action" ads, is the name recognition factor often
gets lost in the reams of data pressed on the
prospect in order to get them to do something "now."
The advertiser is confronted with
a choice: Short term vs long term results. Looking
at the modeling of Fortune 500 company ads, itís
apparent they believe in both. You will find your
classic "call to action ads," i.e., coupons ads and
sales, but also a strong reliance on name
recognition branding ads for long term results.
Never underestimate the
importance of name recognition brand building. It
will yield long-term, annuity-like rewards in the
form of new business. It may not be immediate - but
it is powerful and reliable.
If you are a vendor or insurance
company selling to insurance agencies, your ad may
never close a deal or cause the phone to ring today.
Yet when your marketing rep stops in an office and
hands a business card to your prospect, or your
prospect experiences some event with a competitor that causes them to
seek a new provider, your advertising will pay off
As a result of your branding ads,
the prospect will be familiar with your company in a
positive way. You will have built credibility; a
comfort level that an unknown or lesser known
company just canít own.
Always remember that more
purchases and buying decisions are made for
emotional or sub-conscious reasons than are done for
intellectual reasons. People make buying decisions
that are comfortable, easy and emotionally
rewarding. Absent other factors, people will almost
always choose to do business with a well known
company over an unknown ó regardless of the relative
merits of the unknown company or product.
How would you like to be a TV
salesman trying to sell a new Zap-o-Matic TV against
a SONY? Even if the Zap-O-Matic is technically
superior and carries a lower price? Consumers want a
well-known brand. They want the comfort level of
dealing with a leader. You become a brand leader by
exposing the marketplace to your name and logo over
and over again.
Donít be so fast to declare an ad
campaign unsuccessful simply because it didnít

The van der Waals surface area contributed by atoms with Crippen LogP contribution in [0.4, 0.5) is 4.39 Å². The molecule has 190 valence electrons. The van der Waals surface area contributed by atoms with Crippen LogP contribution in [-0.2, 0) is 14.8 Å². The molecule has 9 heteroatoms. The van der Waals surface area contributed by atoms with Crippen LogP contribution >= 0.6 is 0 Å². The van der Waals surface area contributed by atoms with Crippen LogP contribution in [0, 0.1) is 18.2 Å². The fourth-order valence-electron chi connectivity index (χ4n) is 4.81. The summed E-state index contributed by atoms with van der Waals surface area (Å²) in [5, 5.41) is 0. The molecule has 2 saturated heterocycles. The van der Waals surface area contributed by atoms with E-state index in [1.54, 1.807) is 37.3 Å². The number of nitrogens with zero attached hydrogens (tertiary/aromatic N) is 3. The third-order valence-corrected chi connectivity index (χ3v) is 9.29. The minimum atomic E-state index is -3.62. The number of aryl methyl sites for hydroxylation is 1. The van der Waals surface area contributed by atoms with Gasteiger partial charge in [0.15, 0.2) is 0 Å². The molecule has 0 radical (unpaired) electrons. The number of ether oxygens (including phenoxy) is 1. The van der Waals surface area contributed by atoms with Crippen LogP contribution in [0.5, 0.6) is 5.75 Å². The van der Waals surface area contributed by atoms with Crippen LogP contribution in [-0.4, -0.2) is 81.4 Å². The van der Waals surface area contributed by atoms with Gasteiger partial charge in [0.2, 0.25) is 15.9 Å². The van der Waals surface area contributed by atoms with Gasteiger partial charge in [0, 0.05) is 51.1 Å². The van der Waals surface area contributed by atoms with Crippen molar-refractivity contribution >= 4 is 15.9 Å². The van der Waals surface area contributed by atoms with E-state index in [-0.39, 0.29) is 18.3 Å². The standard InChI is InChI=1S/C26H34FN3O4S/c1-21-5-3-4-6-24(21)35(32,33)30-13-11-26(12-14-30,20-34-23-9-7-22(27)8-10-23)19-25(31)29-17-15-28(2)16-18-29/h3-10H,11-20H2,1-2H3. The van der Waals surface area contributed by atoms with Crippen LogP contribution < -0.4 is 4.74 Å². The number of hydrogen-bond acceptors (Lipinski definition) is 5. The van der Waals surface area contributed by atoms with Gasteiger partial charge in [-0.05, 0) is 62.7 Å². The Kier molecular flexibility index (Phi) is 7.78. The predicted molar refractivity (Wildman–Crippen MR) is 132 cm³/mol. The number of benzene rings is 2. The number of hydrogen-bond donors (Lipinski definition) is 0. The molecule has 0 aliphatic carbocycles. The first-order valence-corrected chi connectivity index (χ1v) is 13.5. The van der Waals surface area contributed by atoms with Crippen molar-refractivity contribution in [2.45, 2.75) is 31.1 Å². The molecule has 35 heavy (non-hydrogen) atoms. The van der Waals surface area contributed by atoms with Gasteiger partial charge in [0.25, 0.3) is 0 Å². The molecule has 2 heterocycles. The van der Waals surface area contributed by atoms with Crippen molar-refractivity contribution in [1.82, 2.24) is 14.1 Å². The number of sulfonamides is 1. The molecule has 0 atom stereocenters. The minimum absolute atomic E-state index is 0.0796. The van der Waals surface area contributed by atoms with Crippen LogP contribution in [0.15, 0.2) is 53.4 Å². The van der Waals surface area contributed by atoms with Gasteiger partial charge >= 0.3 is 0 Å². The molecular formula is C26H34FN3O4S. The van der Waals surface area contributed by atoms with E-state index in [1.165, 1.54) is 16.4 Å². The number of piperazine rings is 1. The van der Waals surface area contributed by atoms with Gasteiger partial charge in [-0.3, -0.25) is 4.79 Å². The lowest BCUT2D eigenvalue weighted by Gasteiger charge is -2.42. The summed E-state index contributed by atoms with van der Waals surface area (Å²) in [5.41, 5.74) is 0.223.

pay-off big during the campaign run. If you made a
powerful brand statement, it may be like money in
When you design your advertising
remember: there my be nothing so important in the ad
as your company name and logo - the visible or
audible symbol of your brand.
Always advertise consistently and
from multiple angles. The more places and times your
brand appears, the stronger your brand identity will
be in the marketplace.
Advertising experts tell us that
an advertising message must make 5-8 "impacts" on a
consumer before it is noticed or effective. Thatís
why single-run campaigns are often unsuccessful.
Subsequent ads build on past ads. Each campaign
becomes more powerful and more effective as ad
I proved this to myself years ago
with a direct mail campaign to insurance agents in
the Carolinas. Although thousands of mail pieces
went out on the first mailing, there were a small
percentage of responses. The second mailing was
slightly better. Many advertisers would have called
it quits at this point, since the campaign had
generated an unsatisfactory return.
Yet by the 6th mailing, the responses had
increased to 15 times the what we had experienced on
the first mailing! Consumers are not required to pay
attention to your ads. If you want to lease that
little space in their unconscious reserved for brand
identification, you must assert your presence over
of Advertising Part II - How to
Design Effective Print Ad Copy.